A bill that would allow a person who received a "gender transition procedure" as a minor to sue the health professional who performed the procedure was endorsed by a Senate panel Monday.
Senate Bill 199, by Sen. Gary Stubblefield, R-Branch, passed in a voice vote in the Senate Committee on Judiciary with audible dissent from Sen. Clarke Tucker, D-Little Rock.
Stubblefield said his bill is needed to protect children from "gender transition procedures" including puberty blockers and reassignment surgeries, which he characterized as "chemical castration" and "mutilation."
Legal action under the legislation could be taken within 30 years of the minor turning 18 or within 30 years of when the minor would have turned 18 if the minor died before turning 18. The current statute of limitations for most medical malpractice cases in Arkansas is two years, according to state law.
Supporters questioned the ability of minors to consent to procedures covered by the bill and noted the legislation would not outlaw "gender transition procedures" but would provide legal recourse for those who receive the procedures.
Opponents of the bill argued it would unfairly limit treatments for transgender people, especially those with mental illness, and could violate the equal protection clause of the U.S. Constitution. Critics also noted state code already includes medical malpractice laws.
Stubblefield's bill defines a "gender transition procedure" as medical procedures that aim to alter "or remove physical or anatomical characteristics or features that are typical for the individual's biological sex." Procedures covered by the bill also include those seeking to instill "or create physiological or anatomical characteristics that resemble a sex different from the individual's biological sex."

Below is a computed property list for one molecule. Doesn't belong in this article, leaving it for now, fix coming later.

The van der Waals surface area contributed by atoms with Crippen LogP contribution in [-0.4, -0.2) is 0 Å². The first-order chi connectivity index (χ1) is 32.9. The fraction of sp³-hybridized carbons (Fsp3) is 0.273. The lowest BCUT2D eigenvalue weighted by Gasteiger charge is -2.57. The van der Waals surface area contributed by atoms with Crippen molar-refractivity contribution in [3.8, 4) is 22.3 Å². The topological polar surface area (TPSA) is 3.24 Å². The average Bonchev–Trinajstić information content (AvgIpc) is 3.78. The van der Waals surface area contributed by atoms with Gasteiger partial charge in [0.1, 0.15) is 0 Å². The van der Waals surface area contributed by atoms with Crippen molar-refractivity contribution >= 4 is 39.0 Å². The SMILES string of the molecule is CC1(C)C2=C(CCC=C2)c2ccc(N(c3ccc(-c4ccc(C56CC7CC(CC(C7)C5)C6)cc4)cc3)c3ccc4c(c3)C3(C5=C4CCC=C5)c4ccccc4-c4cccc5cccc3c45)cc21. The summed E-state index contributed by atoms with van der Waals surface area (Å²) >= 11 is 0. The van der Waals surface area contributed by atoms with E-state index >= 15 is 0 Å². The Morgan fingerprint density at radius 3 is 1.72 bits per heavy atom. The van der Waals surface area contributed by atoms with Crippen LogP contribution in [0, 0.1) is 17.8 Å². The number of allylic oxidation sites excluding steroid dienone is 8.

The bill specifically points to "puberty-blocking drugs," "cross-sex hormones" and "genital or nongenital gender reassignment surgery."
When presenting his bill, Stubblefield objected to how he perceived physicians throughout the United States use these treatments and said at least one doctor "explained that attempting to change someone's sex creates a permanent patient."
Stubblefield said physicians performing "gender transition procedures" were "putting money ahead of our children" in a "lucrative, lucrative business."
He pointed to other countries including the United Kingdom, Sweden and Finland where institutions had stopped offering services "because it wasn't working out like they had planned. These children were not responding like they had planned."
Opponents speaking against the bill later objected to Stubblefield's assessment of gender transition care offered in Europe.
Under the bill, a health care professional who performs a "gender transition procedure" is liable to the minor if the minor is "injured, including without limitation any physical, psychological, emotional, or physiological injury, by the gender transition procedure, related treatment, or the after-effects of the gender transition procedure or related treatment."
A minor injured by a "gender transition procedure" or a representative for the minor would be permitted by the bill to bring a civil action against the health professional for declaratory or injunctive relief, compensatory damages, punitive damages and attorney's fee and costs.
The bill includes a "safe harbor" section, which would provide health care professionals with a defense against legal action. Among other requirements, health care professionals would have to document a minor's "perceived gender or perceived sex for two (2) continuous years" and receive the voluntary and informed consent of the minor and their parents before performing a procedure.
For minors who "suffered from a mental health concern," at least two health care professionals, including at least one mental health professional, would have to certify in writing that "the gender transition procedure was the only way to treat the mental health concern."